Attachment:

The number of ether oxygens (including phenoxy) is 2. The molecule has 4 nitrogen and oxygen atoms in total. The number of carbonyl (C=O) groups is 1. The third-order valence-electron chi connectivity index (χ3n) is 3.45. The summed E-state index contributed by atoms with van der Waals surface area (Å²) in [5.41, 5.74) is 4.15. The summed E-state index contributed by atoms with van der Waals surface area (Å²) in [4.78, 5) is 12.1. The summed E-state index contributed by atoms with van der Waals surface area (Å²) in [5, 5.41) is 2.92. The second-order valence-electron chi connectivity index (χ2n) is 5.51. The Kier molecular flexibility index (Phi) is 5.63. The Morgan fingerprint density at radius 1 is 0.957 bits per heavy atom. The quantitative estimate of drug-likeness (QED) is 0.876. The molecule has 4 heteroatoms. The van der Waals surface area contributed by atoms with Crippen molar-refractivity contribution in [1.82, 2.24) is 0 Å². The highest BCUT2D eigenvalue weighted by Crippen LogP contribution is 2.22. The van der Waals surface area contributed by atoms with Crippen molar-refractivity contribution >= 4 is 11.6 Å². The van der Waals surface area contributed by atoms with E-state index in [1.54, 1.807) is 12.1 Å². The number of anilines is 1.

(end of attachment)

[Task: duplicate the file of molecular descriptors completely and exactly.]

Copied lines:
The number of ether oxygens (including phenoxy) is 2. The molecule has 4 nitrogen and oxygen atoms in total. The number of carbonyl (C=O) groups is 1. The third-order valence-electron chi connectivity index (χ3n) is 3.45. The summed E-state index contributed by atoms with van der Waals surface area (Å²) in [5.41, 5.74) is 4.15. The summed E-state index contributed by atoms with van der Waals surface area (Å²) in [4.78, 5) is 12.1. The summed E-state index contributed by atoms with van der Waals surface area (Å²) in [5, 5.41) is 2.92. The second-order valence-electron chi connectivity index (χ2n) is 5.51. The Kier molecular flexibility index (Phi) is 5.63. The Morgan fingerprint density at radius 1 is 0.957 bits per heavy atom. The quantitative estimate of drug-likeness (QED) is 0.876. The molecule has 4 heteroatoms. The van der Waals surface area contributed by atoms with Crippen molar-refractivity contribution in [1.82, 2.24) is 0 Å². The highest BCUT2D eigenvalue weighted by Crippen LogP contribution is 2.22. The van der Waals surface area contributed by atoms with Crippen molar-refractivity contribution >= 4 is 11.6 Å². The van der Waals surface area contributed by atoms with E-state index in [1.54, 1.807) is 12.1 Å². The number of anilines is 1.